10. Hot cigar girl. Enough said.

11. Winston Churchill. Leading (and smoking) England through World War II, this prime minister is by far the manliest British dude ever. By far.

12. Mark Twain. He made it a rule “never to smoke more than one cigar at a time.”

13. Clint Eastwood. Step one: Grab a six-shooter, a cowboy hat, and a Backwoods cigar. Step two: Go kill some Indians.

14. A dictator. Any Pinko Commie like Fidel Castro, Kim Jong Il, or Che Guevara will do.

15. A cigar store Indian. Watch out for Clint Eastwoods.

Patrick A


Stogie News: NBA Legend, Cigar Enthusiast Passes

30 Oct 2006

On Saturday, legendary Hall of Fame basketball coach Red Auerbach passed away at 89. Auerbach coached the Boston Celtics to nine NBA Championships before leading them to another seven as an executive with the team:

Arnold “Red” Auerbach, 89, in failing health the last few years, died of a heart attack Saturday in Washington, D.C., which he made his home.

Auerbach was part of the NBA from its inception in 1946. He coached 11 Hall of Famers and set the standard for coaches and personnel directors with his keen eye for talent. He won a record-tying nine titles as coach, including eight in a row from 1958-59 through 1965-66.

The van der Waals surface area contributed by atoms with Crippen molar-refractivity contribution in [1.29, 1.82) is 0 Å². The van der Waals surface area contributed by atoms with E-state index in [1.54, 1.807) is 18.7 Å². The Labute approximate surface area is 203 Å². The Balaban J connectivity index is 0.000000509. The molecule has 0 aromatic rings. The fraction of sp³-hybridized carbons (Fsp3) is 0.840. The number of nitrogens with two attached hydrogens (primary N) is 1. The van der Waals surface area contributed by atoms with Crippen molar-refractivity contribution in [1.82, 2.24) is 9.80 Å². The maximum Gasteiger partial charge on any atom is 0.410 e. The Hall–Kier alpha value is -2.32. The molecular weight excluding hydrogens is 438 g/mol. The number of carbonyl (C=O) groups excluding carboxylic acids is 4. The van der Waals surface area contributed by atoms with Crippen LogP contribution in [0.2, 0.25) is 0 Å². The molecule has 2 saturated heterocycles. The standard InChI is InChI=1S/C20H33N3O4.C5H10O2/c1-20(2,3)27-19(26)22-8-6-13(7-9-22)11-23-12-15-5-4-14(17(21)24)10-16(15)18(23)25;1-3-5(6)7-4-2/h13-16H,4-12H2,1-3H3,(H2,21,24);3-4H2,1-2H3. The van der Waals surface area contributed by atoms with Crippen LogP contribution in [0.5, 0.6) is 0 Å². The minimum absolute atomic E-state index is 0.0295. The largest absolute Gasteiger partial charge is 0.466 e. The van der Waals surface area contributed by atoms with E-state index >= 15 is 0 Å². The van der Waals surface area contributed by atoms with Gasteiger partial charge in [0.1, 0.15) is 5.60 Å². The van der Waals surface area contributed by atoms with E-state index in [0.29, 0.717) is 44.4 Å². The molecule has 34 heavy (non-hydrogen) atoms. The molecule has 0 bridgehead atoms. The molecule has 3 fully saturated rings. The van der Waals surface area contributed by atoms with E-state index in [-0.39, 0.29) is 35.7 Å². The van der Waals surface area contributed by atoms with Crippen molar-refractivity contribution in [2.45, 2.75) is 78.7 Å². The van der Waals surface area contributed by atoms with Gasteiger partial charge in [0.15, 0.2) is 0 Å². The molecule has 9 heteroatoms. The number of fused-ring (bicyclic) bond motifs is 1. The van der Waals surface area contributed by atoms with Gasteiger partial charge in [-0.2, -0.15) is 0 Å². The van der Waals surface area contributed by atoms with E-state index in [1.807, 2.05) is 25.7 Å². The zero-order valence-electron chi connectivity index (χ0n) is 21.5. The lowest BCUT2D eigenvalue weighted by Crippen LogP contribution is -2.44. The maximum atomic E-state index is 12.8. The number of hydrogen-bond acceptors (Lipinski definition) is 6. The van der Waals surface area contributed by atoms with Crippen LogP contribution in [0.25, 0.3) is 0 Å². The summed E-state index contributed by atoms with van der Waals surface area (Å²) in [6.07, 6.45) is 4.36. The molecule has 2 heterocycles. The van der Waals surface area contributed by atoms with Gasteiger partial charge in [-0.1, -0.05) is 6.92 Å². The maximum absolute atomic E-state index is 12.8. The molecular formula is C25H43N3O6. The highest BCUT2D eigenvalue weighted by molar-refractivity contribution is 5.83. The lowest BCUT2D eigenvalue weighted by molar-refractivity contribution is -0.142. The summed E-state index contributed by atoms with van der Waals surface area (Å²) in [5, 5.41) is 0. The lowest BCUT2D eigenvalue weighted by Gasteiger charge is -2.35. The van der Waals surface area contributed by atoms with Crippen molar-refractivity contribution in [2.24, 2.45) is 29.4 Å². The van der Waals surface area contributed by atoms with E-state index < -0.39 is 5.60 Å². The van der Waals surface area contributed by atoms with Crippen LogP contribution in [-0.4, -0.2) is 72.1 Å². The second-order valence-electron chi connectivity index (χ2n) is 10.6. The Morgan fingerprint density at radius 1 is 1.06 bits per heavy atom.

“He was always intensely focused on the game, the game, the game and the respect people have to have for the game,” NBA Commissioner David Stern said.

Much to the chagrin of his opponents, Auerbach would always light a “victory cigar” after Celtics wins, sometimes even before the game ended when a Celtics victory was assured. Indeed, he has been described as the inventor of the victory cigar.

Whether or not that’s true, he certainly was the best known proponent of the celebration and a man who would have no use for the smoking bans of today. According to basketball commentator Dick Vitale, Auerbach was once asked what would happen if he tried to light up his trademark smoke in an NBA arena today. Auerbach responded, “Who would try and stop me?”